I haven’t been blogging for the last couple weeks because on June 6 my laptop crashed. This has resulted in me securing an updated laptop but it also resulted in quite a bit of disruption of my normal routine over the last couple of weeks. My old laptop had three things that were critical to my pastoral ministry which had to be replaced or integrated into the newer laptop. Those three things are my Logos Bible software, my Dragon dictation software and my connection to our dropbox, where my sermon notes and blogs find their way to be copied and posted. Because I had my Dragon and Logos on my home computer I did most of my studying from my home office but I was not connected to the dropbox from my home office. I am thankful for an upgrade on my computer but I had to work to get some bugs out of the system and that postponed some of the other things that I try to get done on a regular basis (including my blog). These things were really only minor inconveniences, but they did slow up my work production. But what happens in our lives when there is a major disruption in our lives because of something catastrophic event?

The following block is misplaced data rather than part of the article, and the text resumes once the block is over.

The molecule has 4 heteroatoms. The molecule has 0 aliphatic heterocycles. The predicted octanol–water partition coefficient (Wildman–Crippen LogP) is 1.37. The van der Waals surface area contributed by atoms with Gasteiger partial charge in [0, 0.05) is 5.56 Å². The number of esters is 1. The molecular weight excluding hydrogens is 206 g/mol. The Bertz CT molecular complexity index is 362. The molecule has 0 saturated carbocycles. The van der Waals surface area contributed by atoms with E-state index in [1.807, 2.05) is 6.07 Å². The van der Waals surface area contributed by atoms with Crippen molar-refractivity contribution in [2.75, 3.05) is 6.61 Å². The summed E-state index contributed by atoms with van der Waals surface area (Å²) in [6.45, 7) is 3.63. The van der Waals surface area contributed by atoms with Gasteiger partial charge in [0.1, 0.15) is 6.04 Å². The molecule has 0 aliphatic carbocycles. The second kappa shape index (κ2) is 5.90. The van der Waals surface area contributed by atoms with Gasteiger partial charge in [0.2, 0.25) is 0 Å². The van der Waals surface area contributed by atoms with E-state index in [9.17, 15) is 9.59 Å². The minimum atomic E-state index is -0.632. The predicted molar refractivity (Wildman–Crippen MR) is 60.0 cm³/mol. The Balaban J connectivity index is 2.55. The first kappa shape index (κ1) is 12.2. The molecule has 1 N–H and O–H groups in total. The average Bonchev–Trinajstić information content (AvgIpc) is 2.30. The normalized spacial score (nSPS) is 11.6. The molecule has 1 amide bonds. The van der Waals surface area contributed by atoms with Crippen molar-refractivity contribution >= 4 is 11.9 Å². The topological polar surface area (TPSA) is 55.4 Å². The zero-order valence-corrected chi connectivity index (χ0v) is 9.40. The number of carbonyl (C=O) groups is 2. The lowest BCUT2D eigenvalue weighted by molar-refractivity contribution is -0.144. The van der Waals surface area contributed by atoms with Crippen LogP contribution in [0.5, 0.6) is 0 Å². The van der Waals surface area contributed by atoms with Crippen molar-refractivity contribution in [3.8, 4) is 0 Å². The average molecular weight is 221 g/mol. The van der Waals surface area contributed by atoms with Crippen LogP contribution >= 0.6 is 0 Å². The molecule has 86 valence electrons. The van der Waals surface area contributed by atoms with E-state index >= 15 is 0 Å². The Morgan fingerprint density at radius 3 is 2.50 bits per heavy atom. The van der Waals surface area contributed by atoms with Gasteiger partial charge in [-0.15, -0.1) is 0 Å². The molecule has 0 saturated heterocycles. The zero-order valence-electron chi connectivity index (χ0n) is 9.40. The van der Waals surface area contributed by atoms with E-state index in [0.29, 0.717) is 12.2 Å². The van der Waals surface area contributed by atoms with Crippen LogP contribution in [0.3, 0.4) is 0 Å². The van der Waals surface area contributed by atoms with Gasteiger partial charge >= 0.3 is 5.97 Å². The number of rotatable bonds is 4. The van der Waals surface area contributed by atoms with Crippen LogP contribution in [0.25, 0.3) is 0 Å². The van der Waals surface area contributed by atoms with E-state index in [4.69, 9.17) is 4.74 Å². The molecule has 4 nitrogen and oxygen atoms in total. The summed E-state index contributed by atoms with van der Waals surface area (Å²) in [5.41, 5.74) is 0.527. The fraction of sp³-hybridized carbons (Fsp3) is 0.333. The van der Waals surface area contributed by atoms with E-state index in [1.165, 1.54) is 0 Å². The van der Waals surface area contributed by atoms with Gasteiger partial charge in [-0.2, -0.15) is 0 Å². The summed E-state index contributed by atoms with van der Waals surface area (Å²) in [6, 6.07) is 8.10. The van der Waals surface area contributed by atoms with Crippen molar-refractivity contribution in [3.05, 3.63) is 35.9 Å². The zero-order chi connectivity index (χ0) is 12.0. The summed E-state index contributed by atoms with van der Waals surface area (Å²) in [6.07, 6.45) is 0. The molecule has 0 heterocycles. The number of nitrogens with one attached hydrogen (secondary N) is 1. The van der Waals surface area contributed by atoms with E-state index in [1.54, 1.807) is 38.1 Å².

I have been preaching on Sunday nights on the resurrection account in John 11 of Jesus raising His friend Lazarus from the dead. Interestingly in the passage when Jesus hears that Lazarus is sick he waits two more days before rushing to the aid of Lazarus. Had Jesus left immediately when he received word that Lazarus was sick, Lazarus would have been dead only 2 days, instead of 4 days, but he still would have been dead. So it’s interesting to consider why Jesus may have waited before coming to Mary and Martha’s assistance. Mary and Martha had hoped that Jesus would have come in time to heal their brother. But even if Jesus had come immediately Lazarus would’ve still been for dead two days. But in Jewish thought they always considered the possibility of a resurrection up until the third day, after the third day they did not consider a resurrection possible. This is some of the background to the words that Jesus shares with Martha when Jesus appears before her. It also helps us understand Martha’s words to Jesus in verse 39 when she says, “But, Lord,” said Martha, the sister of the dead man, “by this time there is a bad odor, for he has been there four days”. Martha had earlier stated in verse 27 a very strong confession of faith in Jesus when she said – “Yes, Lord”, she told him, “I believe that you are the Christ, the Son of God, who was to come into the world”. This is an extraordinarily bold and courageous statement and confession of her faith in the Lord Jesus Christ. In calling Jesus “the Christ who was to come” she is declaring her belief that Jesus is the fulfillment of the long-awaited Jewish Messiah. This statement could have gotten her excommunicated from local worship because the religious leaders who had declared that anyone who trusted in Christ would be excommunicated. But when we get to the tomb her conduct seems to contradict her statement. She’s already acknowledged her belief in the resurrection of the dead but she’s thinking very much in a faraway future sense. But Jesus had earlier stated that anyone who believes in Him would not die. Now we know that He means that statement in the spiritual sense but on this case He also means it in a physical sense as well as this current moment in time.